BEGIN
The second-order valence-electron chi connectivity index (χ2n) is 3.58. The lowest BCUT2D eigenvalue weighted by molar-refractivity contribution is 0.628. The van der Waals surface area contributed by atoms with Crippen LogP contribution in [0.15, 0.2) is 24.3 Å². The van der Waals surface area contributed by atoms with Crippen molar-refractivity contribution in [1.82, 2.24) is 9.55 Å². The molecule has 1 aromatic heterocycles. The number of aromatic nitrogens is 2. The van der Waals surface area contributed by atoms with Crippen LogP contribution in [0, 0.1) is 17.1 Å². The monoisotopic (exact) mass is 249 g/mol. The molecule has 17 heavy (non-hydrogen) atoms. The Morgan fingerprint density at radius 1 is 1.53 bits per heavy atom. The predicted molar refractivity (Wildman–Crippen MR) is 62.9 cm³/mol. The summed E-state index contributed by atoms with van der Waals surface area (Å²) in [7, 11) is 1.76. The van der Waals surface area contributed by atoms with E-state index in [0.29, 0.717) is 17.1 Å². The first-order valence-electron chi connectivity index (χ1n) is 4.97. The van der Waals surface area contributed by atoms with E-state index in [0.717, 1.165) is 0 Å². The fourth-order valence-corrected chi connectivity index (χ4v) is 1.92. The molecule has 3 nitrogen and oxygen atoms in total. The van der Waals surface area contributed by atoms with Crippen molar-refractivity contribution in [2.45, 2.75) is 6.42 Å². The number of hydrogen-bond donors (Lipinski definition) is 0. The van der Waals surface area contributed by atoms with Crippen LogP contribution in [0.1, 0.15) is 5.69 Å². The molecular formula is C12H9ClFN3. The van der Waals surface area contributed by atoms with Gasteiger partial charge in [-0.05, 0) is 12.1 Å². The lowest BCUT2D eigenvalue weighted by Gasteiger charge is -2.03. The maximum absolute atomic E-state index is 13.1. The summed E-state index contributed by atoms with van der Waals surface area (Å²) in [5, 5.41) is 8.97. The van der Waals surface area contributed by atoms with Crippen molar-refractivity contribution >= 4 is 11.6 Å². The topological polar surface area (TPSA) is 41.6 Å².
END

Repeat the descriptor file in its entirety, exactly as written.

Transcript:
The second-order valence-electron chi connectivity index (χ2n) is 3.58. The lowest BCUT2D eigenvalue weighted by molar-refractivity contribution is 0.628. The van der Waals surface area contributed by atoms with Crippen LogP contribution in [0.15, 0.2) is 24.3 Å². The van der Waals surface area contributed by atoms with Crippen molar-refractivity contribution in [1.82, 2.24) is 9.55 Å². The molecule has 1 aromatic heterocycles. The number of aromatic nitrogens is 2. The van der Waals surface area contributed by atoms with Crippen LogP contribution in [0, 0.1) is 17.1 Å². The monoisotopic (exact) mass is 249 g/mol. The molecule has 17 heavy (non-hydrogen) atoms. The Morgan fingerprint density at radius 1 is 1.53 bits per heavy atom. The predicted molar refractivity (Wildman–Crippen MR) is 62.9 cm³/mol. The summed E-state index contributed by atoms with van der Waals surface area (Å²) in [7, 11) is 1.76. The van der Waals surface area contributed by atoms with E-state index in [0.29, 0.717) is 17.1 Å². The first-order valence-electron chi connectivity index (χ1n) is 4.97. The van der Waals surface area contributed by atoms with E-state index in [0.717, 1.165) is 0 Å². The fourth-order valence-corrected chi connectivity index (χ4v) is 1.92. The molecule has 3 nitrogen and oxygen atoms in total. The van der Waals surface area contributed by atoms with Crippen molar-refractivity contribution in [2.45, 2.75) is 6.42 Å². The number of hydrogen-bond donors (Lipinski definition) is 0. The van der Waals surface area contributed by atoms with Crippen LogP contribution in [0.1, 0.15) is 5.69 Å². The molecular formula is C12H9ClFN3. The van der Waals surface area contributed by atoms with Gasteiger partial charge in [-0.05, 0) is 12.1 Å². The lowest BCUT2D eigenvalue weighted by Gasteiger charge is -2.03. The maximum absolute atomic E-state index is 13.1. The summed E-state index contributed by atoms with van der Waals surface area (Å²) in [5, 5.41) is 8.97. The van der Waals surface area contributed by atoms with Crippen molar-refractivity contribution >= 4 is 11.6 Å². The topological polar surface area (TPSA) is 41.6 Å².